Dealing with STRESS from Your Job
Stress in the workplace is so common and widespread it might as well be an American pastime. Job and career related pressure is one of the biggest sources of anxiety for most Americans.
According to the American Psychological Association’s it's the number one most common stressor for adults overall.
Chronic stress is linked to the six leading causes of death: heart disease, cancer, lung ailments, accidents, cirrhosis of the liver and suicide.
Work related stress pretty consistently ranks as the top cause of stress for American adults. It makes sense since the number two cause of stress behind it is usually financial insecurity.
Money makes the world go round and the truth is, money greatly impacts not just your status in society, but also has enormous implications on your lifestyle.
Dangers and implications of high stress:
While periodic bouts of stress are normal, long term stress has lots of negative health implications. When your body is under chronic stress, your body’s immune system becomes overworked and weakened.
Cortisol is the hormone in the body directly related to stress.
There are many bodily risks that accompany high cortisol and chronically high stress so it’s important to keep it under control.
Anywhere from 75-90% of all doctor’s office visits are for stress related issues.
Long term stress can result in a host of issues including:
- Mental health problems, such as depression, anxiety, and personality disorders
- Cardiovascular disease, including heart disease, high blood pressure, abnormal heart rhythms, heart attacks, and stroke
- Obesity and other eating disorders
- Menstrual problems
- Sexual dysfunction, such as impotence and premature ejaculation in men and loss of sexual desire in both men and women
- Skin and hair problems, such as acne, psoriasis, and eczema, and permanent hair loss
- Gastrointestinal problems, such as GERD, gastritis, ulcerative colitis, and irritable colon
Work related stress comes from a number of factors:
For many people in major cities, work related stress comes not from the job itself but the commute. It’s been studied and observed time and again that commuting makes people miserable. People who commute become unhappy and anxious and people who commute experience lower life satisfaction. Even a great job can cause tons of stress and lots of issues if it involves a hellish commute.
- Pay issues
Since financial insecurity is also a top cause of stress, and closely intertwined with your career/job, it’s no surprise that it’s a major stressor. Understandably, personal finances and making enough money is a huge concern for most Americans and stays on a lot of people's minds. Many people are stressed because they don’t like their job and feel they are underpaid for the work they do. Some are stressed trying to get promoted or find a new position. Some people lose their jobs, get fired or laid off, or can’t work for other reasons and become stressed out trying to find another way to make money.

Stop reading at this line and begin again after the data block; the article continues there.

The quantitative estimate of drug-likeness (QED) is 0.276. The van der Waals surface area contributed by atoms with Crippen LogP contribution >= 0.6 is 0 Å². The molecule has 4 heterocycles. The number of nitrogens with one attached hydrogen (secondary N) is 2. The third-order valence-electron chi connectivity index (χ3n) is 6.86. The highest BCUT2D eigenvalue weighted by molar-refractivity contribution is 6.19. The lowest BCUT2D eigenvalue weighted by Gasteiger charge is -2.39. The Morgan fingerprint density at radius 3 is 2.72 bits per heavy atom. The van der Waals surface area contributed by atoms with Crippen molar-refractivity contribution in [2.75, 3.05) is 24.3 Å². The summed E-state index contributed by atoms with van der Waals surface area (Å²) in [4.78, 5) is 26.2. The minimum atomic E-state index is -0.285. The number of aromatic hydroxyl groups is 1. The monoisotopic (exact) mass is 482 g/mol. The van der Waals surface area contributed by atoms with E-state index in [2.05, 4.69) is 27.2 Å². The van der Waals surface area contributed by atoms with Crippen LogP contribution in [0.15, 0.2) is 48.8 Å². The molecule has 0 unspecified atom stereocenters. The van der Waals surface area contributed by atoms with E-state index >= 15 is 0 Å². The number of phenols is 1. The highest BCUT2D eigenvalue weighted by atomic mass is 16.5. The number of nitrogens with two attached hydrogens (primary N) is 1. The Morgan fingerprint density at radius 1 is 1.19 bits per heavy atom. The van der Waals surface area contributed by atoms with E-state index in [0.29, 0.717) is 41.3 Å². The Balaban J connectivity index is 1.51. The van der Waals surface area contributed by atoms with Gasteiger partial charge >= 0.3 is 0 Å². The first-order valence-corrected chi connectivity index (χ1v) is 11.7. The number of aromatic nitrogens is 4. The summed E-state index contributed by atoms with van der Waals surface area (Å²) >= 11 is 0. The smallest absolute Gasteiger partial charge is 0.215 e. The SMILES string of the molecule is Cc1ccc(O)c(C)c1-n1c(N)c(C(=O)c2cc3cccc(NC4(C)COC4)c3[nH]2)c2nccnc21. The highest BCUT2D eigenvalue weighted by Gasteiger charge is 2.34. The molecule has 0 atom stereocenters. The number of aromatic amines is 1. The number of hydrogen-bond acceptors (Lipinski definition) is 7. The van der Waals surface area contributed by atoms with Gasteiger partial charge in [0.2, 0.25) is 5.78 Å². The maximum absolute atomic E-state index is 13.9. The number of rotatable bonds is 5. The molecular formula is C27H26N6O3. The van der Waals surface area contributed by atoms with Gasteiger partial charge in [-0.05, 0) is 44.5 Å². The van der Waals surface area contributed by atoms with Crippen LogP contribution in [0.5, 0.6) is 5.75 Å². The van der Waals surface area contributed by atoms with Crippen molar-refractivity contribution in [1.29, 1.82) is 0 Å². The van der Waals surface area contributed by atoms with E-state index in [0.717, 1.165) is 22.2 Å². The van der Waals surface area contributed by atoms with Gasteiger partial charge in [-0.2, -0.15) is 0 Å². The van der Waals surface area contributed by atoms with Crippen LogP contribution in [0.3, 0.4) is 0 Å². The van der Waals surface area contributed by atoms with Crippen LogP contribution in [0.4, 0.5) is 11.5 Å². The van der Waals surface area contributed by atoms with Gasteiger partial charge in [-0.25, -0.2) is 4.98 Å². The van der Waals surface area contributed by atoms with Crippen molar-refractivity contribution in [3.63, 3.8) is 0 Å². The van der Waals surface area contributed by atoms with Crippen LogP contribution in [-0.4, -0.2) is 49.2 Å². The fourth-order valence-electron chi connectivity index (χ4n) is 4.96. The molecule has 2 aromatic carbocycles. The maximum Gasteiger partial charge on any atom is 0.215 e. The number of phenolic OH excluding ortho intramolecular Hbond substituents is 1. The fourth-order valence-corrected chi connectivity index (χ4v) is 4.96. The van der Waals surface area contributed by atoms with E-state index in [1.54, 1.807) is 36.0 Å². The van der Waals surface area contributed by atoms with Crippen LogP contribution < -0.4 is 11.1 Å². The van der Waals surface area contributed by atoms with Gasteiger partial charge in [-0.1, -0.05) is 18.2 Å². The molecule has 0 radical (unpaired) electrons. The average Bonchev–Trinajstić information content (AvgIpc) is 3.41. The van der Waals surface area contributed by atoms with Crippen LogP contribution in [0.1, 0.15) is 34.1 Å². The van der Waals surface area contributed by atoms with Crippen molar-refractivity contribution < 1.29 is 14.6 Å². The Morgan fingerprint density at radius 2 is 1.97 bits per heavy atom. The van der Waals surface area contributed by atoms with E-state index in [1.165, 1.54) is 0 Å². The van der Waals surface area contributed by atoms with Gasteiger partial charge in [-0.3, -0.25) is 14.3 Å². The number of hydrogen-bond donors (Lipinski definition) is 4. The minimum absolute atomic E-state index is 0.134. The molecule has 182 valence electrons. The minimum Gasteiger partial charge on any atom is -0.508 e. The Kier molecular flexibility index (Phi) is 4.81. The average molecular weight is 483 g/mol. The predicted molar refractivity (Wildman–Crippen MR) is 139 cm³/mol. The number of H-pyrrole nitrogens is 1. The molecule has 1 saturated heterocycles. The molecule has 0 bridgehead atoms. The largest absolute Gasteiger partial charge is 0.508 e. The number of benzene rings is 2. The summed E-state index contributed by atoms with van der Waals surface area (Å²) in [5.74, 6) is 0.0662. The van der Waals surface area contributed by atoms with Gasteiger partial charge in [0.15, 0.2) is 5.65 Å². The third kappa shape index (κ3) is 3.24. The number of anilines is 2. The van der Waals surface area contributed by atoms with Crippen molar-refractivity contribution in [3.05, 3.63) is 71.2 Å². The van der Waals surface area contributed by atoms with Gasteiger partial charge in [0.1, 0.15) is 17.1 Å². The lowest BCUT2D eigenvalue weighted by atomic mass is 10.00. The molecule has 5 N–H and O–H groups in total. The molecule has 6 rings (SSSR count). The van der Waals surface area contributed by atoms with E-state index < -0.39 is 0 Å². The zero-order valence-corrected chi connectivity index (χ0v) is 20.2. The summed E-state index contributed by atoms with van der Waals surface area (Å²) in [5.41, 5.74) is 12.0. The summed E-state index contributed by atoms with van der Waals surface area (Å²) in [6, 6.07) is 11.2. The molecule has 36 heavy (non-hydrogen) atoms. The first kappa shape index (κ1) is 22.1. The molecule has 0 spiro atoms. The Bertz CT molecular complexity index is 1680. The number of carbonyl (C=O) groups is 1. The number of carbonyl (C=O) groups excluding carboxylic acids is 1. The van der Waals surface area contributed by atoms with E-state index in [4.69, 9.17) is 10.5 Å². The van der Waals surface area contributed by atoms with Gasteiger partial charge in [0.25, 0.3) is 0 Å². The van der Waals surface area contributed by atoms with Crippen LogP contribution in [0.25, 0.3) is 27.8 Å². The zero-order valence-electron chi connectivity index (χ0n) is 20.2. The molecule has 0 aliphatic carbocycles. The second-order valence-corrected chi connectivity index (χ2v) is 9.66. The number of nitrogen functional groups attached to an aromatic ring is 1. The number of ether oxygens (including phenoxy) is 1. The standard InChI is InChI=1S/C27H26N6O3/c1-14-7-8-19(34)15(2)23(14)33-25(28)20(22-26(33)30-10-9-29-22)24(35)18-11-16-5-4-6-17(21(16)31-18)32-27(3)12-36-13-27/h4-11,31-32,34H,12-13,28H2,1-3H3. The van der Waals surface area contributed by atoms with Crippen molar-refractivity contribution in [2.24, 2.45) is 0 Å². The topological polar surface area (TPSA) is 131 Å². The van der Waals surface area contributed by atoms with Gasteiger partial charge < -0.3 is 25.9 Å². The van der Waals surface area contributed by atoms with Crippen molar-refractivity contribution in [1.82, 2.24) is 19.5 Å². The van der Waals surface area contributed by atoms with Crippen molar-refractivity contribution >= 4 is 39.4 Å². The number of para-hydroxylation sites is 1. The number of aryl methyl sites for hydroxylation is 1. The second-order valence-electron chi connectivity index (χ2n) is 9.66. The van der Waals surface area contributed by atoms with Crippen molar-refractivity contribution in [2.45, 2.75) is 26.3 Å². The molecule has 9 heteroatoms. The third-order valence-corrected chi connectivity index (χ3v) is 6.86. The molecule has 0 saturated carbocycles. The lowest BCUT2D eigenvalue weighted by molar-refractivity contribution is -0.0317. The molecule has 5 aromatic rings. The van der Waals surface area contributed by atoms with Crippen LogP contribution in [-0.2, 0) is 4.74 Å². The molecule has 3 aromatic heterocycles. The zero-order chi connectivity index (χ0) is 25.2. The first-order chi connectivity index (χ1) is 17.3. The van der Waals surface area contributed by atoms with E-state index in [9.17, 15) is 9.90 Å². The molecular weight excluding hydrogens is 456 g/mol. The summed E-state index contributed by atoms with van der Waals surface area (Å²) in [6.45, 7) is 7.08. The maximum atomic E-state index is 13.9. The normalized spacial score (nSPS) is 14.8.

- Pressure to perform
First responders like police, firefighters, and EMTs certainly deal with extreme situations on a frequent basis. Working in a hospital for some positions would be similar. Dealing with a position where you oversee lots of other people or have lots of areas of responsibility causes lots of people to feel anxious. Working in a highly performance based or quota carrying position can be very stressful for people as well. Not to mention dealing with rude customers or working in high stress jobs can certainly put a strain on you.
Having a job isn’t always fun otherwise they wouldn’t call it work. However stress is a natural part of life and having a career, so you have to find ways to manage and deal with it.
Tips for improving stress management in the workplace:
- Exercise - Exercise while being overall great for your health, helps to reduce anxiety and stress. Finding time before or after work to get at least 15 minutes of exercise in each day can make a real difference.
- Commuting - If you’re somehow able to shorten your commute by even 20 minutes, you can significantly reduce stress and anxiety. If your employer has a work from home policy or allows remote work some of the times, definitely look into it. You might also consider listening to podcasts or relaxing music during your commute.
- Sunlight - Get outside more. Many people who work indoors, especially with a 9-5 schedule might go all day during the workday without getting sunlight. Lack of exposure to natural light in the work space is associated with physiological, sleep and depressive symptoms.
- Walking - One tactic you can use to address both exercise and sunlight is to take a 10-15 minute walk everyday at work.
- Sleep - Make sure you’re getting sufficient sleep and a decent quality of sleep. Better quality sleep will improve your mood and mental state in a general and there’s definitely a correlative relationship with your quality of sleep and overall health.
- Mindfulness - Develop a daily mindfulness practice like yoga or meditation that you can do for at least 10 minutes a day on a regular basis. Numerous studies have shown that yoga and meditation can help reduce stress and anxiety. It can also enhance your mood and overall sense of well-being.
- Supplement - Ashwagandha, in addition to its other benefits, has a proven effect on lowering cortisol. As an adaptogen it helps the body adapt to stress. One study showed a 5.5% reduction in the placebo group, compared to 44% in the ashwagandha group.
While you may not be in a position to quit your job, there are actions you can take to reduce work related stress and anxiety.
There’s no reason your career should be negatively impacting your health and overall well-being.
Do your mental wellness and your immune system a favor by keeping your stress under control. Take your health seriously and don’t sacrifice your wellness for a paycheck.
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